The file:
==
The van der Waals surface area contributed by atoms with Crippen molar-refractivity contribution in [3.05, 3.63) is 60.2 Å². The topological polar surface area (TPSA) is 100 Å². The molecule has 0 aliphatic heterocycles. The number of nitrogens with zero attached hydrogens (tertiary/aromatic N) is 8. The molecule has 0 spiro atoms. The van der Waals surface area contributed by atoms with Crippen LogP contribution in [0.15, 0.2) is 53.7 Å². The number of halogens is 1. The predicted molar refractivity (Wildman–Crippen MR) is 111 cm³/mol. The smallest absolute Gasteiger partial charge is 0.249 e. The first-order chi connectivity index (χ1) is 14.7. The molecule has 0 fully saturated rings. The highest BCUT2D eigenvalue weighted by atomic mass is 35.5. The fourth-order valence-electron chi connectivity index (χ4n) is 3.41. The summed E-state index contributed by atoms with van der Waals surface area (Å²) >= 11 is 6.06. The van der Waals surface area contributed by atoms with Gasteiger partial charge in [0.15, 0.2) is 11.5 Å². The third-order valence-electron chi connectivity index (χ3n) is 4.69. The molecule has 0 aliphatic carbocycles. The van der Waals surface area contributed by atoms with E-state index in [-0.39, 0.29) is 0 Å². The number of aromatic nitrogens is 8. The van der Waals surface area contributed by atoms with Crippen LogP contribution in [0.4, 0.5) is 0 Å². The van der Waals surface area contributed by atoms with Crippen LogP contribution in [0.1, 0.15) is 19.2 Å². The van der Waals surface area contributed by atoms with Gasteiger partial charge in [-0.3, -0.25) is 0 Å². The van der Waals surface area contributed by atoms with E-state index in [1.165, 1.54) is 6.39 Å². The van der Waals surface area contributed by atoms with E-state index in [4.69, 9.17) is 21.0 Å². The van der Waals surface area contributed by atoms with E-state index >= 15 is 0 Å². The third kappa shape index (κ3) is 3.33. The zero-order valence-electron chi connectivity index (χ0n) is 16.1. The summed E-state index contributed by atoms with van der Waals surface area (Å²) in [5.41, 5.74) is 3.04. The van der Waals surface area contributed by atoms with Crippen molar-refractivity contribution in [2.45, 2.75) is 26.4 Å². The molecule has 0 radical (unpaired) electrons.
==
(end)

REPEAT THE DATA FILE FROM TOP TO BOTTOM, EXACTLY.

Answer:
The van der Waals surface area contributed by atoms with Crippen molar-refractivity contribution in [3.05, 3.63) is 60.2 Å². The topological polar surface area (TPSA) is 100 Å². The molecule has 0 aliphatic heterocycles. The number of nitrogens with zero attached hydrogens (tertiary/aromatic N) is 8. The molecule has 0 spiro atoms. The van der Waals surface area contributed by atoms with Crippen LogP contribution in [0.15, 0.2) is 53.7 Å². The number of halogens is 1. The predicted molar refractivity (Wildman–Crippen MR) is 111 cm³/mol. The smallest absolute Gasteiger partial charge is 0.249 e. The first-order chi connectivity index (χ1) is 14.7. The molecule has 0 fully saturated rings. The highest BCUT2D eigenvalue weighted by atomic mass is 35.5. The fourth-order valence-electron chi connectivity index (χ4n) is 3.41. The summed E-state index contributed by atoms with van der Waals surface area (Å²) >= 11 is 6.06. The van der Waals surface area contributed by atoms with Gasteiger partial charge in [0.15, 0.2) is 11.5 Å². The third-order valence-electron chi connectivity index (χ3n) is 4.69. The molecule has 0 aliphatic carbocycles. The van der Waals surface area contributed by atoms with E-state index in [-0.39, 0.29) is 0 Å². The number of aromatic nitrogens is 8. The van der Waals surface area contributed by atoms with Crippen LogP contribution in [0.4, 0.5) is 0 Å². The van der Waals surface area contributed by atoms with Crippen LogP contribution in [0.1, 0.15) is 19.2 Å². The van der Waals surface area contributed by atoms with Gasteiger partial charge in [-0.3, -0.25) is 0 Å². The van der Waals surface area contributed by atoms with E-state index in [1.165, 1.54) is 6.39 Å². The van der Waals surface area contributed by atoms with E-state index in [4.69, 9.17) is 21.0 Å². The van der Waals surface area contributed by atoms with E-state index >= 15 is 0 Å². The third kappa shape index (κ3) is 3.33. The zero-order valence-electron chi connectivity index (χ0n) is 16.1. The summed E-state index contributed by atoms with van der Waals surface area (Å²) in [5.41, 5.74) is 3.04. The van der Waals surface area contributed by atoms with Crippen molar-refractivity contribution in [2.45, 2.75) is 26.4 Å². The molecule has 0 radical (unpaired) electrons.